Stephen Moss Square Peg, 2016, HBK, BW Bookshop price £16.99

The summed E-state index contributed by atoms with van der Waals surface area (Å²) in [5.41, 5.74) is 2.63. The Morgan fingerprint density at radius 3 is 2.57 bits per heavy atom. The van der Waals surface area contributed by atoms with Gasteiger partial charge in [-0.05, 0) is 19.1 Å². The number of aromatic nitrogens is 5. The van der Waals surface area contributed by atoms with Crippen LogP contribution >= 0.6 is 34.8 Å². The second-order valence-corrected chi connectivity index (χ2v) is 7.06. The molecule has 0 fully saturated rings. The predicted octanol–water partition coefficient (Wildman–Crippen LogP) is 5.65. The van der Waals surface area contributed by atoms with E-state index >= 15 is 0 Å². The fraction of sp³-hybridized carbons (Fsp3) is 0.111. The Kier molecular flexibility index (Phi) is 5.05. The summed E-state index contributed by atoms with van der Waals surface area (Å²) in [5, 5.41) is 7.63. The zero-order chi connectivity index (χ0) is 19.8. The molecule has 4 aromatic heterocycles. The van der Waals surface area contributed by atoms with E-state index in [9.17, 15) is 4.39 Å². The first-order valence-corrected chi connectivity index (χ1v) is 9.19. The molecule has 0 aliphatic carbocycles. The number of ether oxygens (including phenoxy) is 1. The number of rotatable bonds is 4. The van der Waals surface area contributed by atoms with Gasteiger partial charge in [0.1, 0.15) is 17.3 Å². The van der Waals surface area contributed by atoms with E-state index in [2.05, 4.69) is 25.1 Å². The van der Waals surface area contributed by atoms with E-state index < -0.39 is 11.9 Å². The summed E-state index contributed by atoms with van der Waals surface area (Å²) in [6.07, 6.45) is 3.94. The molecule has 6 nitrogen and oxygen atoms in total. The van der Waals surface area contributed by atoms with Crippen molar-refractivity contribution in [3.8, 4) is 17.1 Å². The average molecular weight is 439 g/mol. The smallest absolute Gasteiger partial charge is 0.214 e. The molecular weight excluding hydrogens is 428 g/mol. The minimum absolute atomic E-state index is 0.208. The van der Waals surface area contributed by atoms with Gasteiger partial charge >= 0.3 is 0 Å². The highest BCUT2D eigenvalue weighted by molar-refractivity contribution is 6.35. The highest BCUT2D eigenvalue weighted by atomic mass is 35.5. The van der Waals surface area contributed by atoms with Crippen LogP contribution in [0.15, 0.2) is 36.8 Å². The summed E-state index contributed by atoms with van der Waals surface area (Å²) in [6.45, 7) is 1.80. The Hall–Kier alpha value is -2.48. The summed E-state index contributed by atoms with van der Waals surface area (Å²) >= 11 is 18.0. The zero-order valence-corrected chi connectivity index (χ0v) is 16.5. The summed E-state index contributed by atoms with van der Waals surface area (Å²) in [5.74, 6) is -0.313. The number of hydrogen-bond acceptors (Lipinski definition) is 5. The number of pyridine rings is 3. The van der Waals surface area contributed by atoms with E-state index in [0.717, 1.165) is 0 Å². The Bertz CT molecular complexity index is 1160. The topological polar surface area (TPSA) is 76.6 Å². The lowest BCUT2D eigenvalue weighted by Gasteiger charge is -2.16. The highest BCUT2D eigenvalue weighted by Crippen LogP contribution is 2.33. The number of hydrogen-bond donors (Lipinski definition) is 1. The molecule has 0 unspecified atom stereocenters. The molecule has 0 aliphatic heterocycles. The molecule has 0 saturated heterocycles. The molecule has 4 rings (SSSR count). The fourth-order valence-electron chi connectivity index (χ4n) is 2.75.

We’ve become used to hearing of the grave threats faced by the UK’S wild creatures, from habitat loss, persecution, climate change and a host of other factors. The disappearance of once-ubiquitous species, such as House Sparrow, from large parts of our landscapes and lives is perhaps even more alarming than the decline of already rarer ones, such as the Scottish Wildcat. It’s a surprise then, and a heartening one, to find that Stephen Moss finds so much hope in his wide-ranging analysis of efforts to bring back Britain’s wildlife. It’s not that he paints a rose-tinted picture, or flinches from considering controversial measures for giving struggling species the space they need to thrive. A selective cull of Grey Squirrels to save the embattled Reds, for example, is something Moss admits reluctantly coming round to. Throughout, though, he tempers his hardnosed pragmatism with an acknowledgement of the sometimes startling conservation successes already achieved – the rise and rise of city centre Peregrines, for example, or the return of the Otter to so many British rivers. And so, by the end of this thoroughly readable and engaging book, you’re left with a renewed energy for the fight, and a conviction that rewilding and landscape-scale initiatives can restore some of our most cherished wildlife, while also forming a vital part of the economy. Moss writes with a passion and feeling that his crisp prose kindles in the reader, too.